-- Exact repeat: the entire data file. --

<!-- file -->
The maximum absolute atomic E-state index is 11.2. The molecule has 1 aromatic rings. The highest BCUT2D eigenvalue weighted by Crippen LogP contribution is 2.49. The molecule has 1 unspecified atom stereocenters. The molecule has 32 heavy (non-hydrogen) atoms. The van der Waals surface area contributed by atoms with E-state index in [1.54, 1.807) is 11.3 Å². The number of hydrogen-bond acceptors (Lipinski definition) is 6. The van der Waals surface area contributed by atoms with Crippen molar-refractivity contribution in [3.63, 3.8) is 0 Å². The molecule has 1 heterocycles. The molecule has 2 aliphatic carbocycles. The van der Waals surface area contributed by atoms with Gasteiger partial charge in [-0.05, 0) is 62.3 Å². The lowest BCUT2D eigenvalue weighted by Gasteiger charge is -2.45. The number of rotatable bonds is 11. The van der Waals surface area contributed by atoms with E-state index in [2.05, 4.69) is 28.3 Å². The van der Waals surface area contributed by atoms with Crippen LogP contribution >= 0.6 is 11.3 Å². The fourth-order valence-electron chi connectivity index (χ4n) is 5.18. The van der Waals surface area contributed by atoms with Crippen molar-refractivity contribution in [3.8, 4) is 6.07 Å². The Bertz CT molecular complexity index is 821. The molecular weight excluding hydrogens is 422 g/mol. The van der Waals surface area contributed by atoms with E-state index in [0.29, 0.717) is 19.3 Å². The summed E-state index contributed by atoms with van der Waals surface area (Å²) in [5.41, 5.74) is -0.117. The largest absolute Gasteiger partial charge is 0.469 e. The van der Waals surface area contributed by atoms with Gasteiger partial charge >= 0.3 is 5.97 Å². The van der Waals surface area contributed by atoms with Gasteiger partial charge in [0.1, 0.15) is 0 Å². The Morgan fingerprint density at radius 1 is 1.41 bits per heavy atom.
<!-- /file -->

The maximum absolute atomic E-state index is 11.2. The molecule has 1 aromatic rings. The highest BCUT2D eigenvalue weighted by Crippen LogP contribution is 2.49. The molecule has 1 unspecified atom stereocenters. The molecule has 32 heavy (non-hydrogen) atoms. The van der Waals surface area contributed by atoms with E-state index in [1.54, 1.807) is 11.3 Å². The number of hydrogen-bond acceptors (Lipinski definition) is 6. The van der Waals surface area contributed by atoms with Crippen molar-refractivity contribution in [3.63, 3.8) is 0 Å². The molecule has 1 heterocycles. The molecule has 2 aliphatic carbocycles. The van der Waals surface area contributed by atoms with Gasteiger partial charge in [-0.05, 0) is 62.3 Å². The lowest BCUT2D eigenvalue weighted by Gasteiger charge is -2.45. The number of rotatable bonds is 11. The van der Waals surface area contributed by atoms with E-state index in [2.05, 4.69) is 28.3 Å². The van der Waals surface area contributed by atoms with Crippen LogP contribution >= 0.6 is 11.3 Å². The fourth-order valence-electron chi connectivity index (χ4n) is 5.18. The van der Waals surface area contributed by atoms with Crippen molar-refractivity contribution in [3.8, 4) is 6.07 Å². The Bertz CT molecular complexity index is 821. The molecular weight excluding hydrogens is 422 g/mol. The van der Waals surface area contributed by atoms with E-state index in [0.29, 0.717) is 19.3 Å². The summed E-state index contributed by atoms with van der Waals surface area (Å²) in [5.41, 5.74) is -0.117. The largest absolute Gasteiger partial charge is 0.469 e. The van der Waals surface area contributed by atoms with Gasteiger partial charge >= 0.3 is 5.97 Å². The van der Waals surface area contributed by atoms with Gasteiger partial charge in [0.1, 0.15) is 0 Å². The Morgan fingerprint density at radius 1 is 1.41 bits per heavy atom.